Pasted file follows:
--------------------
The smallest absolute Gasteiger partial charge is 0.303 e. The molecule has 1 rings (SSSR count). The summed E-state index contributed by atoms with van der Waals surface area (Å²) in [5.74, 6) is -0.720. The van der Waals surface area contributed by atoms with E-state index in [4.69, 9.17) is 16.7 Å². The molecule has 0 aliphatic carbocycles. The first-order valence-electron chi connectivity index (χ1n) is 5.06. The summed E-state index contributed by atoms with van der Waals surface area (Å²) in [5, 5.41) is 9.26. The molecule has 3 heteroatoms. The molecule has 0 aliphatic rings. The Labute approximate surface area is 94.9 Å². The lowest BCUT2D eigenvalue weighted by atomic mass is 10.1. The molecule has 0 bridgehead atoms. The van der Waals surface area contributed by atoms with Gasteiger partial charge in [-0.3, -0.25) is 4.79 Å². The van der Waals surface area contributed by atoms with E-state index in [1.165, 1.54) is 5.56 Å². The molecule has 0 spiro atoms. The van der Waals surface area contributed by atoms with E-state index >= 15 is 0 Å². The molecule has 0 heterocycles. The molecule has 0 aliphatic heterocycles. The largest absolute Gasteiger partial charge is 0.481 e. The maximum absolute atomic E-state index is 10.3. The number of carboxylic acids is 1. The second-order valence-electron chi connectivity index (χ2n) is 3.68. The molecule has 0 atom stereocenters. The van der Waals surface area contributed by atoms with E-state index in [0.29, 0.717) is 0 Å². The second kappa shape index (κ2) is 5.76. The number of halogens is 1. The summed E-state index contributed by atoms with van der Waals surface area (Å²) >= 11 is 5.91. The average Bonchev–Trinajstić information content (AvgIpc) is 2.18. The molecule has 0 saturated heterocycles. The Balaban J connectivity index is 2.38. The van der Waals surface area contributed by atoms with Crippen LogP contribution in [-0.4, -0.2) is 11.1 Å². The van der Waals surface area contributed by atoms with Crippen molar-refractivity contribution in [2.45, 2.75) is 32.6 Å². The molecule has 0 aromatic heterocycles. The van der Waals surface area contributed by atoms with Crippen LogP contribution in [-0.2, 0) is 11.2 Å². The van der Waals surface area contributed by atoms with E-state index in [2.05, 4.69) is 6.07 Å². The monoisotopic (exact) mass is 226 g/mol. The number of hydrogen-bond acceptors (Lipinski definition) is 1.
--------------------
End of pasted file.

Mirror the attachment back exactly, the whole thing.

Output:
The smallest absolute Gasteiger partial charge is 0.303 e. The molecule has 1 rings (SSSR count). The summed E-state index contributed by atoms with van der Waals surface area (Å²) in [5.74, 6) is -0.720. The van der Waals surface area contributed by atoms with E-state index in [4.69, 9.17) is 16.7 Å². The molecule has 0 aliphatic carbocycles. The first-order valence-electron chi connectivity index (χ1n) is 5.06. The summed E-state index contributed by atoms with van der Waals surface area (Å²) in [5, 5.41) is 9.26. The molecule has 3 heteroatoms. The molecule has 0 aliphatic rings. The Labute approximate surface area is 94.9 Å². The lowest BCUT2D eigenvalue weighted by atomic mass is 10.1. The molecule has 0 bridgehead atoms. The van der Waals surface area contributed by atoms with Gasteiger partial charge in [-0.3, -0.25) is 4.79 Å². The van der Waals surface area contributed by atoms with E-state index in [1.165, 1.54) is 5.56 Å². The molecule has 0 spiro atoms. The van der Waals surface area contributed by atoms with E-state index >= 15 is 0 Å². The molecule has 0 heterocycles. The molecule has 0 aliphatic heterocycles. The largest absolute Gasteiger partial charge is 0.481 e. The maximum absolute atomic E-state index is 10.3. The number of carboxylic acids is 1. The second-order valence-electron chi connectivity index (χ2n) is 3.68. The molecule has 0 atom stereocenters. The van der Waals surface area contributed by atoms with E-state index in [0.29, 0.717) is 0 Å². The second kappa shape index (κ2) is 5.76. The number of halogens is 1. The summed E-state index contributed by atoms with van der Waals surface area (Å²) >= 11 is 5.91. The average Bonchev–Trinajstić information content (AvgIpc) is 2.18. The molecule has 0 saturated heterocycles. The Balaban J connectivity index is 2.38. The van der Waals surface area contributed by atoms with Crippen LogP contribution in [-0.4, -0.2) is 11.1 Å². The van der Waals surface area contributed by atoms with Crippen molar-refractivity contribution in [2.45, 2.75) is 32.6 Å². The molecule has 0 aromatic heterocycles. The van der Waals surface area contributed by atoms with Crippen LogP contribution in [-0.2, 0) is 11.2 Å². The van der Waals surface area contributed by atoms with E-state index in [2.05, 4.69) is 6.07 Å². The monoisotopic (exact) mass is 226 g/mol. The number of hydrogen-bond acceptors (Lipinski definition) is 1.